Cape Elizabeth town manager thinks, acts globally and locally

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CAPE ELIZABETH — When Town Manager Mike McGovern isn’t working on town budgets and attending Town Council meetings, he’s traveling the world.

But the Cape Elizabeth resident isn’t taking luxurious vacations. He’s meeting with world leaders, helping raise millions of dollars, and working to eradicate polio.

McGovern has been involved in Rotary International since 1986, when he joined the South Portland/Cape Elizabeth Rotary Club, and has been the chairman of Rotary International’s PolioPlus Program for the past year. He is also a member of the Rotary Foundation board.

Poliomyelitis, commonly known as polio, is an infectious disease that attacks the nervous system and can cause paralysis. Thirty years ago, when the PolioPlus program was created, there were 350,000 cases of polio worldwide, McGovern said. Now there are only 60.

McGovern believes the disease can be erradicated by the end of next year. He said Rotary has raised more than $1 billion over the past 30 years; the money is used to administer vaccinations to children at risk in other countries.

He said the issue is important to him not only because he had a cousin with the disease, but because he wants to help other Rotarians fulfill the promise they made to eradicate polio.

“I just saw within Rotary itself the aspiration of Rotarians 30 years ago to think they could fulfill this,” he said.

McGovern said his progression in Rotary International happened naturally and his positions within the organization keep him very busy. On Oct. 24, World Polio Day, he spoke in New York City as part of a live streaming webcast at a Rotary event with world leaders, business leaders, actors, and other guests. The video can be found at; McGovern speaks at the end.

McGovern said he receives emails every day from people in at least 15 different countries regarding Rotary’s work with polio. The messages come from government officials and Rotarians who want to offer help or share information. 

“Everyone’s working on the same thing,” he said. “It amazes me to see the shared dedication there is to this.”

McGovern uses all his vacation and sick time, as well as some weekends, to do Rotary work. When he runs out of vacation days, he said he takes unpaid time so he can continue to go abroad for Rotary.

He said while away, though, he doesn’t neglect his duties back home.

“No matter where I am in the world, I’m still doing Cape Elizabeth work,” he said. “The council and the town have really enabled me to do this.”

McGovern spends seven to eight weeks a year in various African, South American and Middle Eastern countries, and has recently met with world leaders, such as Pakistani President Mamnoon Hussain and Ban Ki-moon, secretary general of the United Nations.

He said while his work for Rotary may seem to be quite different from the work done in Cape Elizabeth, he finds a lot of similarities, particularly when working with people on tough issues.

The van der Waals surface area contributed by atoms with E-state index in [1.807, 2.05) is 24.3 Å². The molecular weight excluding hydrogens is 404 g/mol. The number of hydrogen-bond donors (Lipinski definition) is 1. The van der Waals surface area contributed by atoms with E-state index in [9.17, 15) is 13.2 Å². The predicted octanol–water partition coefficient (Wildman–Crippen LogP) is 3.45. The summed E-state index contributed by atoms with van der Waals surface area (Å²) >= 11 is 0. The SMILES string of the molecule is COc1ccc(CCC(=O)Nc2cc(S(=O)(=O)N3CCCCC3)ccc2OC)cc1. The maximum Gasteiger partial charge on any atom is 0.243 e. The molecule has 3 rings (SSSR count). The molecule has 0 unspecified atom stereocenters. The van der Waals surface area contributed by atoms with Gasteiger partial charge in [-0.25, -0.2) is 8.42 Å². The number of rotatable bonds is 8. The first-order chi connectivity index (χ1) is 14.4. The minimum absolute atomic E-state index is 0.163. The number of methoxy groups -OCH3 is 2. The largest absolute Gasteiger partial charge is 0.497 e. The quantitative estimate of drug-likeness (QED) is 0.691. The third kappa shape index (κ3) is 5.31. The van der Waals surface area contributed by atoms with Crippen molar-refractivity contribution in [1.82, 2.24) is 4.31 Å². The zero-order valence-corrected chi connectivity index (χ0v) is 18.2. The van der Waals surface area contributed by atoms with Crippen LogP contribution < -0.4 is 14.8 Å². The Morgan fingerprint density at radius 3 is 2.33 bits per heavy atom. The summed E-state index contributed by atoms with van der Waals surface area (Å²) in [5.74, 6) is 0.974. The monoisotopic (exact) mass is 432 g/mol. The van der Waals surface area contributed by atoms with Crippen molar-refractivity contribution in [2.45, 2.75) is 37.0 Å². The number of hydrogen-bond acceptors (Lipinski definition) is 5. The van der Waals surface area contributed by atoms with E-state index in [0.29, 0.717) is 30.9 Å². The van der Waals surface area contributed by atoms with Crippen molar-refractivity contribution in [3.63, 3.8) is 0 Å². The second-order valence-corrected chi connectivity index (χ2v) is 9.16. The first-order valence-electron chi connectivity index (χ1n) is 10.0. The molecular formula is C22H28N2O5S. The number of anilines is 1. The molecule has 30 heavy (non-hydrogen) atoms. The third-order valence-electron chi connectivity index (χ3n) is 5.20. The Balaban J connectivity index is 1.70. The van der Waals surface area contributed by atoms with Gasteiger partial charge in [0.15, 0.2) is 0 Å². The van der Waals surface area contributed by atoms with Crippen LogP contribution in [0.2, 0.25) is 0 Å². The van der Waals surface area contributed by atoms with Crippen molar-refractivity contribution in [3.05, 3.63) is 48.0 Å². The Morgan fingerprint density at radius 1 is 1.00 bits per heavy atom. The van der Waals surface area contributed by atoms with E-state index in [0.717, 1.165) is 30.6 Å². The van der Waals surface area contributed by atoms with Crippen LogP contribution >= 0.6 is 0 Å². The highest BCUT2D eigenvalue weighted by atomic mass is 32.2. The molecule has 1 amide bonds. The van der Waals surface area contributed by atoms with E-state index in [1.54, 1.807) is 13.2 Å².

“A lot of it is actually compatible,” he said. “You learn a lot of skills from both that help the other.”

McGovern said his work with Rotary has made him better at being a town manager.

Rotary “just impacts everything I do,” he said. “I think it hones my ability to see data and information and boil things down to the basics and define issues.”

McGovern said although the places he goes for Rotary are much different than Cape Elizabeth, he’s found similarities between the people, as well.

“Everyone has hopes and aspirations for things to be different,” he said.

He acknowledged, however, that problems in other parts of the world are much more serious than the issues he works on as town manager.

“Sometimes when I see or hear problems, it puts things into perspective,” he said. “Cape Elizabeth has its problems, but they pale in comparison to a billion people who don’t have a toilet. The problems in Cape Elizabeth are solvable.”

There is one local issue that’s been bothering McGovern, though, and he wants to fix it. 

“It concerns me that Cape Elizabeth has one of the worst records for routine immunizations,” he said. “I’m concerned with the lack of focus on public health.”

McGovern said only 75 percent of Cape Elizabeth first-graders get routine immunizations, as shown in the Maine Center for Disease Control’s 2014-2015 School Age Immunization Report. He said because of a lack of immunizations against illness, Cape Elizabeth residents may be more susceptible to disease.

McGovern said his position as chairman of the PolioPlus program will end when the work is done. Until then, he will continue working with others to make sure no more children contract polio.

“I want to continue to motivate Rotarians to give money, eradicate polio, and advocate to the governments of the world,” he said. “Everything I do depends on a million people around the world doing this work.”

Kate Gardner can be reached at 781-3661 ext. 125 or Follow her on Twitter: @katevgardner.

Cape Elizabeth Town Manager Michael McGovern, who is also the chairman of Rotary International’s PolioPlus Program, in his office, which is decorated with items from his Rotary travels, including a mask from a Nigerian billionaire who donated $1 million to eradicate polio.

I'm a reporter for The Forecaster covering Freeport, Yarmouth, Chebeague Island, and Cape Elizabeth. I'm from a small town in NH no one's ever heard of. When not reporting, I can be found eating pasta and reading books, often at the same time.